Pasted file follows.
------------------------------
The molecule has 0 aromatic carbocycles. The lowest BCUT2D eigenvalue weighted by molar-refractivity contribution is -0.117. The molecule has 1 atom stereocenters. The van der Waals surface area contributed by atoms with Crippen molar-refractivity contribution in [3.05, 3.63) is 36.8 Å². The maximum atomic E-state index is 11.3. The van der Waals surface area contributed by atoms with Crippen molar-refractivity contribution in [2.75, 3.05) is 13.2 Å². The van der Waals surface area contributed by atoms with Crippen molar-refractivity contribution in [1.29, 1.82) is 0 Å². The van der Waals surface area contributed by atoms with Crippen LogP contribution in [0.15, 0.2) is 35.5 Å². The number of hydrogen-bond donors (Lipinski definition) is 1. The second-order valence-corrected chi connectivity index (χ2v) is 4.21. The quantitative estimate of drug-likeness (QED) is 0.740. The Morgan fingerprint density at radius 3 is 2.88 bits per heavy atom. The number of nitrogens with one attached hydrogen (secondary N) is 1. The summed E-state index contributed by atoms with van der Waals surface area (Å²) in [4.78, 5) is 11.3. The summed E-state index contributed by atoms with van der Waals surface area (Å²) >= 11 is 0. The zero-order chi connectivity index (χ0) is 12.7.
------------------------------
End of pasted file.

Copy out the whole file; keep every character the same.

The molecule has 0 aromatic carbocycles. The lowest BCUT2D eigenvalue weighted by molar-refractivity contribution is -0.117. The molecule has 1 atom stereocenters. The van der Waals surface area contributed by atoms with Crippen molar-refractivity contribution in [3.05, 3.63) is 36.8 Å². The maximum atomic E-state index is 11.3. The van der Waals surface area contributed by atoms with Crippen molar-refractivity contribution in [2.75, 3.05) is 13.2 Å². The van der Waals surface area contributed by atoms with Crippen molar-refractivity contribution in [1.29, 1.82) is 0 Å². The van der Waals surface area contributed by atoms with Crippen LogP contribution in [0.15, 0.2) is 35.5 Å². The number of hydrogen-bond donors (Lipinski definition) is 1. The second-order valence-corrected chi connectivity index (χ2v) is 4.21. The quantitative estimate of drug-likeness (QED) is 0.740. The Morgan fingerprint density at radius 3 is 2.88 bits per heavy atom. The number of nitrogens with one attached hydrogen (secondary N) is 1. The summed E-state index contributed by atoms with van der Waals surface area (Å²) in [4.78, 5) is 11.3. The summed E-state index contributed by atoms with van der Waals surface area (Å²) >= 11 is 0. The zero-order chi connectivity index (χ0) is 12.7.